Thinking differently about sovereignty and economy

Feb 24, 2023
The national flag of Australia fly against blue sky.

While Governments often promote consensus views that disguise racism, domination of the less fortunate and an ages old acceptance that violence can sustain dominant interests, recent articles in P&I have begun to challenge this conformity.

A history of social theory records distinct ways of encouraging citizens to think, either by endorsing consensus views of how a society operates, or by conflict perspectives which challenge conformity.

Significant analyses in P&I, concerning Australian sovereignty being ceded to the US in time of war (John Menadue & Mike Gilligan Feb 18) and regarding the consequences of taking capitalism for granted (Ted Trainer Feb 16), identify the dangers of consensus type thinking and the urgent need for conflict perspectives.

These authors may not have named a consensus-conflict distinction, but the theoretical baggage carried by any commentator affects what they see and do not see, what they take for granted and what they are moved to challenge.

In crafting domestic and foreign policies, a consensus perspective, as in the claimed merits of Australia’s alliance with the US, encourages satisfaction with age old practice, and can’t imagine that citizens should think differently.

Conventional views about Australian sovereignty have a long history. The country had been officially perceived as empty until the High Court ruled otherwise. Beholden to Britain, Australian troops were automatically sent to fight and die in the First World War. In post Second World War Australia, no questions asked, Prime Minister Menzies told the British government, of course you can explode your atomic bombs in Australia. In ‘Dangerous Allies’, former Prime Minister Malcolm Fraser identified the irony that Australia needed the US for its defence but it only needed defending because of the US.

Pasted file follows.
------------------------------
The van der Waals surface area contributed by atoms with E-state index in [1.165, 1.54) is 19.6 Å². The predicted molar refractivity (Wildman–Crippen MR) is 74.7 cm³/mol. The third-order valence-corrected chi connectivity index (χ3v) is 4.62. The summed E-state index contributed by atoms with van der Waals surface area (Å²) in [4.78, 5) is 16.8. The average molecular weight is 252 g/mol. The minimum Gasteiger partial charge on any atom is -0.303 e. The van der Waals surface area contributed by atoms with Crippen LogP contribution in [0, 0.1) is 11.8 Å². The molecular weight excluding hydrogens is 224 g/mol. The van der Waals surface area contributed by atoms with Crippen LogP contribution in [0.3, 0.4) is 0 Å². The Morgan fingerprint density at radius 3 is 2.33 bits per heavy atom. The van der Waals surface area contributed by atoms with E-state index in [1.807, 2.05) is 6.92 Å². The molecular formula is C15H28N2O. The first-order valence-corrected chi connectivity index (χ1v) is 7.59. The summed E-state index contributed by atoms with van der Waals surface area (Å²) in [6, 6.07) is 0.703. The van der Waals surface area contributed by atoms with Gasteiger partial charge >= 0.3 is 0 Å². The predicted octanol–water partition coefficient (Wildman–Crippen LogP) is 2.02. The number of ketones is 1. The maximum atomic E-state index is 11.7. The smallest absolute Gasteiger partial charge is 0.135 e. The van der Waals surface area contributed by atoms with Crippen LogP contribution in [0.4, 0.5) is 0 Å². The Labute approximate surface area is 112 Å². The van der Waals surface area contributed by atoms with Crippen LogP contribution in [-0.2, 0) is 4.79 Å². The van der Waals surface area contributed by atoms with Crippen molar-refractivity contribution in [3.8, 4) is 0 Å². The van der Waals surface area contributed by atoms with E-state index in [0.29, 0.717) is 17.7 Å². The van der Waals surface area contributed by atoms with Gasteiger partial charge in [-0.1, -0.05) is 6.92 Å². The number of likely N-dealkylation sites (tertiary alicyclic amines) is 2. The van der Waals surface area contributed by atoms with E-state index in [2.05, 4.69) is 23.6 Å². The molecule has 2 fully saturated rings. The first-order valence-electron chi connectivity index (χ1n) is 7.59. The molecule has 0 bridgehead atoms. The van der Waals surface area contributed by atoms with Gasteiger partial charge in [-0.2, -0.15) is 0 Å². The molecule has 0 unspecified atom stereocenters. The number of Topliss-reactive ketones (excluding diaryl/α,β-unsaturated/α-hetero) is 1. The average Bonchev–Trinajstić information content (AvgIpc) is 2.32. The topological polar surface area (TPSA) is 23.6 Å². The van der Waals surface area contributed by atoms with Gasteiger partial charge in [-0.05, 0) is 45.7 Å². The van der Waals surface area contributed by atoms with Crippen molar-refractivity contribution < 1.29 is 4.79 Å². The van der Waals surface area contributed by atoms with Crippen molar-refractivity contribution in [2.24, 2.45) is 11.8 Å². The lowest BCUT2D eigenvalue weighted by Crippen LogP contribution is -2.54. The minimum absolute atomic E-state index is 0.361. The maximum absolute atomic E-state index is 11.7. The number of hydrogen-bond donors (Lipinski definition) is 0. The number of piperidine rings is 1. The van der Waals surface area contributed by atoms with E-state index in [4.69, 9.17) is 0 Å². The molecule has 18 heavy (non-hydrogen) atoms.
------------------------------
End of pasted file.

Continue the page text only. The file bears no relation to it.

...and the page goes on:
In current speculation about Australia being dragged into a US war with China, security and intelligence orthodoxy insists, of course Australia would be a willing US ally. Who could possibly think otherwise?

With a sense of urgency, Menadue and Gilligan think otherwise. In their judgement, unless Australia withdraws from the August 2014 Force Posture Agreement (FPA) which gives America the right to wage war from Australian territory, the country loses any sense of sovereignty, or in Clinton Fernandes’ terms, Australia remains a ‘Sub-Imperial Power’, unwilling to imagine ‘a democratic, equitable international order.’

In his commentary on the consequences if capitalist values dominate the running of an economy, Ted Trainer questions the benefits of values to promote growth, profit, and competition in unrestricted markets. Such values, he says, are reflected in obsessions with wealth and affluent living standards, have caused massive resource depletion and environmental destruction, and have fostered arms production as the financially wise means of preparing for war.

Via conflict theory perspectives, Trainer crafts ideals for transition to a more socially just, non-violent, peace-oriented society, though he’s aware that consensus advocacy promoted by powerful interests will want to stifle these views. As Trainer predicted, controversy occurred in reaction to Treasurer Jim Chalmers’ essay in which the Minister argued the modest view that social justice concerns be added to support for corporate enterprise.